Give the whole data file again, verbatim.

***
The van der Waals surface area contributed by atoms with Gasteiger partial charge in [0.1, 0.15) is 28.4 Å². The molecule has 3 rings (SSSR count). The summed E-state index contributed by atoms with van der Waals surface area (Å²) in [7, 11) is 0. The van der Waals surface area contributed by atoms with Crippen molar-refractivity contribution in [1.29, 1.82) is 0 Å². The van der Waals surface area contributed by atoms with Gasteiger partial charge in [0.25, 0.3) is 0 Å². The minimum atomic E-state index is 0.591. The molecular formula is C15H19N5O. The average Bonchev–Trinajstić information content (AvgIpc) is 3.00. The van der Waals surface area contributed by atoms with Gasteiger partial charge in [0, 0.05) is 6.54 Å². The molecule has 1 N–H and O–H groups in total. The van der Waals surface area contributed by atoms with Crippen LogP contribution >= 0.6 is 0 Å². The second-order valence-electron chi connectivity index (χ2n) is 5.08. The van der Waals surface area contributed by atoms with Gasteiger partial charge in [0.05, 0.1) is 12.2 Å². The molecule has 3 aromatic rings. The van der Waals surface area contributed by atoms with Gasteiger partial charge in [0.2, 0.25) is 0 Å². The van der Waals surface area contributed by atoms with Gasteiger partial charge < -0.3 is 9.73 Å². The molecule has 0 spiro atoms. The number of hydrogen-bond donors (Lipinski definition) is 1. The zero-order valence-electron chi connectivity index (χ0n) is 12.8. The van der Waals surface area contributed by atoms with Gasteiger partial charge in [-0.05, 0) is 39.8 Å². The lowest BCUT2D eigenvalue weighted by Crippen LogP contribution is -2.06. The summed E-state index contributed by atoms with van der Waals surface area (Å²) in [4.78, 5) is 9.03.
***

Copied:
The van der Waals surface area contributed by atoms with Gasteiger partial charge in [0.1, 0.15) is 28.4 Å². The molecule has 3 rings (SSSR count). The summed E-state index contributed by atoms with van der Waals surface area (Å²) in [7, 11) is 0. The van der Waals surface area contributed by atoms with Crippen molar-refractivity contribution in [1.29, 1.82) is 0 Å². The van der Waals surface area contributed by atoms with Gasteiger partial charge in [0.25, 0.3) is 0 Å². The minimum atomic E-state index is 0.591. The molecular formula is C15H19N5O. The average Bonchev–Trinajstić information content (AvgIpc) is 3.00. The van der Waals surface area contributed by atoms with Gasteiger partial charge in [0, 0.05) is 6.54 Å². The molecule has 1 N–H and O–H groups in total. The van der Waals surface area contributed by atoms with Crippen LogP contribution >= 0.6 is 0 Å². The second-order valence-electron chi connectivity index (χ2n) is 5.08. The van der Waals surface area contributed by atoms with Gasteiger partial charge in [0.05, 0.1) is 12.2 Å². The molecule has 3 aromatic rings. The van der Waals surface area contributed by atoms with Gasteiger partial charge in [0.2, 0.25) is 0 Å². The van der Waals surface area contributed by atoms with Gasteiger partial charge < -0.3 is 9.73 Å². The molecule has 0 spiro atoms. The number of hydrogen-bond donors (Lipinski definition) is 1. The zero-order valence-electron chi connectivity index (χ0n) is 12.8. The van der Waals surface area contributed by atoms with Gasteiger partial charge in [-0.05, 0) is 39.8 Å². The lowest BCUT2D eigenvalue weighted by Crippen LogP contribution is -2.06. The summed E-state index contributed by atoms with van der Waals surface area (Å²) in [4.78, 5) is 9.03.